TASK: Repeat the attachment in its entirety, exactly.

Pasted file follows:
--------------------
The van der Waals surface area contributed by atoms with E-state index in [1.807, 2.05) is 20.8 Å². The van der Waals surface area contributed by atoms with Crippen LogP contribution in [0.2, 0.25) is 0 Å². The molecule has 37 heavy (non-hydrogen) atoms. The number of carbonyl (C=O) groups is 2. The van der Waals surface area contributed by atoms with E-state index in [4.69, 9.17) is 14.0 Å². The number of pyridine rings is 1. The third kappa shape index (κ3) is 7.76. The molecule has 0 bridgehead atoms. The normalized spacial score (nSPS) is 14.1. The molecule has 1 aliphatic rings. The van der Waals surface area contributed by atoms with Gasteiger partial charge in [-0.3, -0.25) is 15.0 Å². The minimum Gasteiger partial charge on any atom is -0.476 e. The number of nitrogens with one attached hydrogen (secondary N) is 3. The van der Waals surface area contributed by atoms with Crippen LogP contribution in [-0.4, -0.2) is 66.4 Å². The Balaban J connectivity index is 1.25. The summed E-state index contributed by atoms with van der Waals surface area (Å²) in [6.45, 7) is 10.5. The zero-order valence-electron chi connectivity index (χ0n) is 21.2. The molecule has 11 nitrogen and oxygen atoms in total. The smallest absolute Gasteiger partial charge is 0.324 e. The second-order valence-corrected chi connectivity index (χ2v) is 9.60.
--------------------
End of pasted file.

The van der Waals surface area contributed by atoms with E-state index in [1.807, 2.05) is 20.8 Å². The van der Waals surface area contributed by atoms with Crippen LogP contribution in [0.2, 0.25) is 0 Å². The molecule has 37 heavy (non-hydrogen) atoms. The number of carbonyl (C=O) groups is 2. The van der Waals surface area contributed by atoms with E-state index in [4.69, 9.17) is 14.0 Å². The number of pyridine rings is 1. The third kappa shape index (κ3) is 7.76. The molecule has 0 bridgehead atoms. The normalized spacial score (nSPS) is 14.1. The molecule has 1 aliphatic rings. The van der Waals surface area contributed by atoms with Gasteiger partial charge in [-0.3, -0.25) is 15.0 Å². The minimum Gasteiger partial charge on any atom is -0.476 e. The number of nitrogens with one attached hydrogen (secondary N) is 3. The van der Waals surface area contributed by atoms with Crippen LogP contribution in [-0.4, -0.2) is 66.4 Å². The Balaban J connectivity index is 1.25. The summed E-state index contributed by atoms with van der Waals surface area (Å²) in [6.45, 7) is 10.5. The zero-order valence-electron chi connectivity index (χ0n) is 21.2. The molecule has 11 nitrogen and oxygen atoms in total. The smallest absolute Gasteiger partial charge is 0.324 e. The second-order valence-corrected chi connectivity index (χ2v) is 9.60.